Looking at the diagram (you can click the one above for a bigger version, the original can be found here), I thought that it should be more of a pyramid, similar to Maslow's Hierarchy of Needs. In Maslow's hierarchy, lower order needs must be fulfilled before progressing on to the next level of needs. Similarly in Bloom's Taxonomy, you need to have knowledge before comprehending, comprehend before applying and so forth.

Later, I realised that there is a spiral in the middle of the diagram which represents this flow. Seen three-dimensionally, it should be an continuous upward spiral, implying that the final stage - evaluation - necessarily creates new knowledge. Then the whole process repeats itself. This is very much the story of learning, in a macro sense, throughout human history.

And that's what I learnt from looking at the diagram.

Oh yes, if you are interested in Personal Learning Environments (PLEs), Michelle's Bamboo Project blog is the one to follow.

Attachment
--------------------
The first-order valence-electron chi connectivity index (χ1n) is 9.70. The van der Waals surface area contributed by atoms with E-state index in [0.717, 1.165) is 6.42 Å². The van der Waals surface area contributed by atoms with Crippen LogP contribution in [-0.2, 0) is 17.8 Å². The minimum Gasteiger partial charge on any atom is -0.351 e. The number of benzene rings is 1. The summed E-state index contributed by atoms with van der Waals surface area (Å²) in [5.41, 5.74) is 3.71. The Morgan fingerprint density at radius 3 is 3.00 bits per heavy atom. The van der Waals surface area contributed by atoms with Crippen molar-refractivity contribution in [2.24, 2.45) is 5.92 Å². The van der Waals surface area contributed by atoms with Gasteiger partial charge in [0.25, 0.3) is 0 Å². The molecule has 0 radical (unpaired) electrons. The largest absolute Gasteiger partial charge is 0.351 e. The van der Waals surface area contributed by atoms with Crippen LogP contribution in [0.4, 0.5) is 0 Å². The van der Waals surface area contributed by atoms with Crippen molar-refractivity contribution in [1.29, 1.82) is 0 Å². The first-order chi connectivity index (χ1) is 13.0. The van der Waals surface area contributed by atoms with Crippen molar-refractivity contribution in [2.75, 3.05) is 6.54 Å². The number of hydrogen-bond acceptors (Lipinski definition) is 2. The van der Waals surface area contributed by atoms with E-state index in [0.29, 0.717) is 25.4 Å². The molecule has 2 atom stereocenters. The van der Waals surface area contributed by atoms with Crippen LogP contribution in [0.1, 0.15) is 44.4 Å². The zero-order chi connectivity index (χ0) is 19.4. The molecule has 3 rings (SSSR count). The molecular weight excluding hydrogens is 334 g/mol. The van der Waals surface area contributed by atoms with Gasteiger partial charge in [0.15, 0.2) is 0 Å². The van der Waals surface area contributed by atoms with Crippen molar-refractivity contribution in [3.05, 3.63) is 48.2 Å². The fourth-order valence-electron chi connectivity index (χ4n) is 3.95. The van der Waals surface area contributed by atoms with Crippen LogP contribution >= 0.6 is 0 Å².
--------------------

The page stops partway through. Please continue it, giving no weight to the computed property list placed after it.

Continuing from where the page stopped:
Bloom's Taxonomy - Learning in Action graphic
by K. Aainsqatsi
published under CC BY-SA 3.0 Unported license

Wikipedia in the classroom

Wikipedia is usually a dirty word in educational circles. While some educators realize the value of Wikipedia as a starting point for research, others uphold a blanket ban - Wikipedia articles should not be cited - which results in Wikipedia being ignored despite useful references in the more robust articles and the possibility of using it as part of an assignment being discounted.